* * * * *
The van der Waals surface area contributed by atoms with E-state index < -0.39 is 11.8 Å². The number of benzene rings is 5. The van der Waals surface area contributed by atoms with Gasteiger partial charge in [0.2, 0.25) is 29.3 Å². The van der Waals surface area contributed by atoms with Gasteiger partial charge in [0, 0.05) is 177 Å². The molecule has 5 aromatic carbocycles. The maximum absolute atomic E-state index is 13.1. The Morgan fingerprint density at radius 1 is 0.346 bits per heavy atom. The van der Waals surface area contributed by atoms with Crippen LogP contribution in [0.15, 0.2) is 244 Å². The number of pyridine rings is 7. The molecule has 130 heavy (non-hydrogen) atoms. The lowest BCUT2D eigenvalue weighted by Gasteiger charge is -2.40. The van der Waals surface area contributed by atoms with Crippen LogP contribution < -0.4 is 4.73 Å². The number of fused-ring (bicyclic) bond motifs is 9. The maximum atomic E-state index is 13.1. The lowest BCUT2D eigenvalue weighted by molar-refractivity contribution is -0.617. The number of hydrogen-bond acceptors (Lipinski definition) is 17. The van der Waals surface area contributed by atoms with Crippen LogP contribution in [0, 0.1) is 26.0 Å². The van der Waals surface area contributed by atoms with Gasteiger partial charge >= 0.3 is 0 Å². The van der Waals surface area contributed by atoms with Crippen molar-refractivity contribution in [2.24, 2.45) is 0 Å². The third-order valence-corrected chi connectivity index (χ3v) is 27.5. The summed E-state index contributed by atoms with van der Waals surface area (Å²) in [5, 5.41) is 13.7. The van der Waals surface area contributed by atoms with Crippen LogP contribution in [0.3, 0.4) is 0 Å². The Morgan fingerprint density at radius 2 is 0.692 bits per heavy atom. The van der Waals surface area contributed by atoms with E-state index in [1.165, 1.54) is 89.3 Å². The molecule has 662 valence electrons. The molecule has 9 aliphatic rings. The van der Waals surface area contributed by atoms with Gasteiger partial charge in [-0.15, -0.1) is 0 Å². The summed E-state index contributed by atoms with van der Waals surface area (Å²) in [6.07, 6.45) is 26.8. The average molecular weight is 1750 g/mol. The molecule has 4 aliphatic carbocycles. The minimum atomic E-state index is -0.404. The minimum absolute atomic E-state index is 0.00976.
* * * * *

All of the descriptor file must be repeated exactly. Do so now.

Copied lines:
The van der Waals surface area contributed by atoms with E-state index < -0.39 is 11.8 Å². The number of benzene rings is 5. The van der Waals surface area contributed by atoms with Gasteiger partial charge in [0.2, 0.25) is 29.3 Å². The van der Waals surface area contributed by atoms with Gasteiger partial charge in [0, 0.05) is 177 Å². The molecule has 5 aromatic carbocycles. The maximum absolute atomic E-state index is 13.1. The Morgan fingerprint density at radius 1 is 0.346 bits per heavy atom. The van der Waals surface area contributed by atoms with Crippen LogP contribution in [0.15, 0.2) is 244 Å². The number of pyridine rings is 7. The molecule has 130 heavy (non-hydrogen) atoms. The lowest BCUT2D eigenvalue weighted by Gasteiger charge is -2.40. The van der Waals surface area contributed by atoms with Crippen LogP contribution < -0.4 is 4.73 Å². The number of fused-ring (bicyclic) bond motifs is 9. The maximum atomic E-state index is 13.1. The lowest BCUT2D eigenvalue weighted by molar-refractivity contribution is -0.617. The number of hydrogen-bond acceptors (Lipinski definition) is 17. The van der Waals surface area contributed by atoms with Crippen LogP contribution in [0, 0.1) is 26.0 Å². The van der Waals surface area contributed by atoms with Gasteiger partial charge >= 0.3 is 0 Å². The van der Waals surface area contributed by atoms with Crippen molar-refractivity contribution in [2.24, 2.45) is 0 Å². The third-order valence-corrected chi connectivity index (χ3v) is 27.5. The summed E-state index contributed by atoms with van der Waals surface area (Å²) in [5, 5.41) is 13.7. The van der Waals surface area contributed by atoms with Crippen LogP contribution in [0.3, 0.4) is 0 Å². The Morgan fingerprint density at radius 2 is 0.692 bits per heavy atom. The van der Waals surface area contributed by atoms with E-state index in [1.165, 1.54) is 89.3 Å². The molecule has 662 valence electrons. The molecule has 9 aliphatic rings. The van der Waals surface area contributed by atoms with Gasteiger partial charge in [-0.15, -0.1) is 0 Å². The summed E-state index contributed by atoms with van der Waals surface area (Å²) in [6.07, 6.45) is 26.8. The average molecular weight is 1750 g/mol. The molecule has 4 aliphatic carbocycles. The minimum atomic E-state index is -0.404. The minimum absolute atomic E-state index is 0.00976.